Referring now to the drawings, wherein like reference numerals and letters designate identical or corresponding parts throughout the several views, and more particularly to FIG. 1 thereof, there is depicted a preferred embodiment of a fluidic bridge gas concentration sensor utilizeable according to the present invention. The sensor 8 includes a pair of inputs 10 and 12 exposed to ambient pressure to which are respectively applied a reference gas at inlet 10 and a sample mixture at inlet 12. The sample mixture includes the gas whose partial pressure is desired to be measured, within the reference gas. For the sake of simplicity, it shall be assumed hereinafter that the gas whose pressure is desired to be measured is oxygen (O2) in a reference of air.
The bridge 8 includes a pair of linear resistors 14 and 16 connected in the main input of the sensor, and a pair of non-linear resistors 18 and 20. One junction of non-linear resistors 18 and 20 is connected to a reference outlet channel 22 at which the sensor pressure drop Pb is measured. The other junction of resistors 18 and 20 are respectively connected to resistors 14 and 16, the junction formed thereby serving as the output signal measurement port 24 across which the output pressure signal Δ Po is measurable.
The output pressure Δ Po may be measured by any well-known means, such as by an electronic pressure transducer, pressure gauge, monometer, or the like. Resistors 14, 16 18 and 20 should be selected to provide maximum gain through the sensor, other criteria also being taken into account. For a full discussion of such criteria, reference is made to Harry Diamond Laboratories' Report TM 73-9 entitled "Analog Flueric Gas Concentration Sensor" by F. Villarroel and R. L. Woods and dated June, 1973. A typical prior art fluidic bridge gas concentration sensor which may be utilized as sensor 8 is taught in Villaroel's U.S. Pat. No. 3,771,348, entitled: "Analog Flueric Gas Concentration Sensor."
As taught by the foregoing references, the output equation of the bridge gas concentration sensor 8 relates the output pressure Δ Po to the volume concentration, the bridge pressure drop, and a pair of constants, as follows:
Δ Po = GPb K1 X (1)
Δ Po - bridge output pressure
G = sensor gain constant
Pb = bridge pressure drop
K1 = gas sensitivity constant and
X = volume concentration.
It should also be noted that the volume concentration X is also equal to the ratio of the oxygen partial pressure Po2 to the local ambient pressure Pa. Rewriting equation (1): ##EQU1##
Thus, it is seen that the output pressure signal Δ Po is proportional to a pair of constants G and K1. G is the sensor gain constant which depends upon the particular parameters selected as sensor components, whereas K1 is dependent upon the gases undergoing measurement as a function of viscosity, density, and other factors, but is constant for a particular mixture undergoing consideration.
It is seen by virtue of equation (2) that if one were able to obtain a vacuum pressure Pb applied to bridge 8 which varied directly proportional to the ambient pressure Pa, then the output signal of the bridge Δ Po would be directly proportional to the partial pressure of the oxygen in the mixture Po2.
I have discovered that a fluidic aspirator utilized in its sonic or saturated region may be utilized to provide just such a vacuum pressure. FIG. 3 illustrates a well-known schematic of a fluidic aspirator 32 which includes a supply nozzle 26 into which is supplied fluid at a power supply pressure Ps, an outlet nozzle 30 which dumps to ambient pressure Pa, and an aspirated input 28 at a vacuum pressure Pv. FIG. 2 illustrates the characteristics of the aspirator 32 with a blocked load. It is seen that the region wherein ##EQU2## the vacuum pressure Pv is essentially constant. Since the ambient pressure Pa is a function of altitude, in the aircraft-pilot preferred embodiment being described, the ambient pressure Pa, and thus the vacuum pressure Pv will vary in proportion to one another.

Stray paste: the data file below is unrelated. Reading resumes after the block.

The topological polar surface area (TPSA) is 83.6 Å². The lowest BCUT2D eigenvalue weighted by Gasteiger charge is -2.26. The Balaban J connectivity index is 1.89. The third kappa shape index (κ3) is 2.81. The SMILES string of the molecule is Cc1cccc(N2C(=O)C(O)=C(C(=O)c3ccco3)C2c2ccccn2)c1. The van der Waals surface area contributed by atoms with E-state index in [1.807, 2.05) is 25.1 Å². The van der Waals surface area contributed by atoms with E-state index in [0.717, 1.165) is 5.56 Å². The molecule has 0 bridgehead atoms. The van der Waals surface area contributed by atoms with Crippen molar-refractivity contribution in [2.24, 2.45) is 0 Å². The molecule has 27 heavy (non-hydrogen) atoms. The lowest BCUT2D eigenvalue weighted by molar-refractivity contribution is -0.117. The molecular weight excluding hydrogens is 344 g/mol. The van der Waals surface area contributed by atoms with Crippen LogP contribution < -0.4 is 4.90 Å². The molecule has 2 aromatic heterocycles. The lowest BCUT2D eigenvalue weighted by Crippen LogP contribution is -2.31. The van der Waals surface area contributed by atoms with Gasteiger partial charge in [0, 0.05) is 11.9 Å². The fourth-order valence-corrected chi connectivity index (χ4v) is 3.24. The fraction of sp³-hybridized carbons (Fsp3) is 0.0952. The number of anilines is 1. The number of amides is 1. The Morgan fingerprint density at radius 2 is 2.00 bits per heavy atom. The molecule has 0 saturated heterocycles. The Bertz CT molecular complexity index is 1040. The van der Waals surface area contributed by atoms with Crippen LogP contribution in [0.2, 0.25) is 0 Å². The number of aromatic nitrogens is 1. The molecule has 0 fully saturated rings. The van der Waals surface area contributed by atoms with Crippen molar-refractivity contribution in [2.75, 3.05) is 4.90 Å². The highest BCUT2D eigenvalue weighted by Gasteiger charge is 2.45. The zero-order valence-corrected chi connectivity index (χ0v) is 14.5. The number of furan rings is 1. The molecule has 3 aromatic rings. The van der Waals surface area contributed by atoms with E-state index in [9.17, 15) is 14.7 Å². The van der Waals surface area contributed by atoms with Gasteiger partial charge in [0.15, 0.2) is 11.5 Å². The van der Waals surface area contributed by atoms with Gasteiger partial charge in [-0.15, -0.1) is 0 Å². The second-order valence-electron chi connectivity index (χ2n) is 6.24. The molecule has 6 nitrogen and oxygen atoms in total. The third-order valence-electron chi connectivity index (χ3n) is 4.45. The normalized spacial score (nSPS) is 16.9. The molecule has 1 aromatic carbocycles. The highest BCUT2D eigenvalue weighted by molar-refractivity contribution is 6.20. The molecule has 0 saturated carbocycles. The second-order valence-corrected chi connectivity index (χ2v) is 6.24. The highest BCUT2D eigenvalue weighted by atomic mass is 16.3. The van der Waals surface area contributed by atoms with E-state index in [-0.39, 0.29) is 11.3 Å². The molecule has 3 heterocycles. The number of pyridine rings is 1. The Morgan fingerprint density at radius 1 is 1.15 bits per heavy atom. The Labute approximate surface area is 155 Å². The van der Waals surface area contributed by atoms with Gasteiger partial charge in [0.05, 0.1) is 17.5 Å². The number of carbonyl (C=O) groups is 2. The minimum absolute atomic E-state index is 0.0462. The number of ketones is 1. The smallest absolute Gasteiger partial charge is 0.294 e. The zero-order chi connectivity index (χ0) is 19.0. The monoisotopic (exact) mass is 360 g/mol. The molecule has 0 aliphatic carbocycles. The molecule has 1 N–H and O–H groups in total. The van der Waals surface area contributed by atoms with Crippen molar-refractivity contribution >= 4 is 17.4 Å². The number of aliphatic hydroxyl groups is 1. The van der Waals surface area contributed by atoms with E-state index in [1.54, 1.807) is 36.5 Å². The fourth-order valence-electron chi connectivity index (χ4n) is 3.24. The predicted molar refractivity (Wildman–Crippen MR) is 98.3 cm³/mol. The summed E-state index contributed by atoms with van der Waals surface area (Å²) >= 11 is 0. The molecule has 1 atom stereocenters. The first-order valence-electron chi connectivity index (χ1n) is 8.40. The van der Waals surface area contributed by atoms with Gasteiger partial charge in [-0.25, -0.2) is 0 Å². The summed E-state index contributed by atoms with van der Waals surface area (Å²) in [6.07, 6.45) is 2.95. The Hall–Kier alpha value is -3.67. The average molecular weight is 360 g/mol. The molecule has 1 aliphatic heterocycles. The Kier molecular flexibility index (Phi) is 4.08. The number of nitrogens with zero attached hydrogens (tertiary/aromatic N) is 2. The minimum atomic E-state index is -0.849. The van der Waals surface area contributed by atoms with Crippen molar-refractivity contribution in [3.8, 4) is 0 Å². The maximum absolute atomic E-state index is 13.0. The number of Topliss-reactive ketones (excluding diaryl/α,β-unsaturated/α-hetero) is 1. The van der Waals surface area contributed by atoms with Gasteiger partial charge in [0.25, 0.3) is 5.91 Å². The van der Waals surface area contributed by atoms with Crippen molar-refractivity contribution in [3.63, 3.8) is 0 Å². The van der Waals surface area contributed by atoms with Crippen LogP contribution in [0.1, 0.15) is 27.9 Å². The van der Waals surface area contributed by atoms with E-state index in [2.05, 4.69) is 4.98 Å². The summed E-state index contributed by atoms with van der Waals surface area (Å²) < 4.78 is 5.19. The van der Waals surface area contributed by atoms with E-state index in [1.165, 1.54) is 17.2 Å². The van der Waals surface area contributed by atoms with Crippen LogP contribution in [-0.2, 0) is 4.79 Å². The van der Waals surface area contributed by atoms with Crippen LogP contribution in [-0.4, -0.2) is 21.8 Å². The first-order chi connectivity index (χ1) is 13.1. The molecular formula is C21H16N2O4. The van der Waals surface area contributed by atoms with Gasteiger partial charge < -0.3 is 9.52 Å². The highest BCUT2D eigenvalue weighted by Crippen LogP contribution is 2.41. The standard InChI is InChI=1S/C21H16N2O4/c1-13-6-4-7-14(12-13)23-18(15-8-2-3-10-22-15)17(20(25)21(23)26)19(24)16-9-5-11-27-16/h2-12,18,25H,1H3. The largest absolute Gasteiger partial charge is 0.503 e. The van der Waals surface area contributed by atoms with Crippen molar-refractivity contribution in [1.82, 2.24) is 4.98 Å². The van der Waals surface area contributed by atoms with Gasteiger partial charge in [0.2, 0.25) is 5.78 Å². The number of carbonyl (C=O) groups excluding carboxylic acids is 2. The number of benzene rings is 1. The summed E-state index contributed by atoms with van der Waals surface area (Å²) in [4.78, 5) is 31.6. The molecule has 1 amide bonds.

As depicted by the preferred embodiment in FIG. 5 of the present invention, the pressure vacuum Pv of the aspirator 32, being itself proportional to ambient pressure Pa when the aspirator is operated in its sonic region, can then be utilized to maintain a bridge pressure drop Pb directly proportional to ambient pressure Pa, provided the aspirator inlet 28 is connected to the sensor reference outlet 22, as shown in FIG. 5. Mathematically speaking, ##EQU3## Thus
Δ Po = G C1 K1 Po2 (4)
or Δ po is directly proportional to partial pressure.
The characteristics of the preferred embodiment are graphically depicted in FIG. 4 which basically depicts the aspirator characteristics when loaded with the concentration sensor 8, as shown in FIG. 5.
It was mentioned that the aspirator 32, itself a well-known component, is utilized in its sonic, choked flow, or saturated region. Physically, this implies that the power supply pressure Ps fed in inlet nozzle 26, in trying to entrain flow from inlet 28, in its sonic condition chokes the mass flow therethrough which means that a constant vacuum is created above a certain inlet pressure.
It should be mentioned that the sensor gain constant G is not entirely independent of ambient pressure; however, G is substantially constant over a predictable range within which the apparatus of the present invention functions in the desired manner.
Obviously, numerous modifications and variation of the present invention are possible in light of the above teachings. It is therefore to be understood that within the scope of the appended claims the invention may be practiced otherwise than as specifically described herein.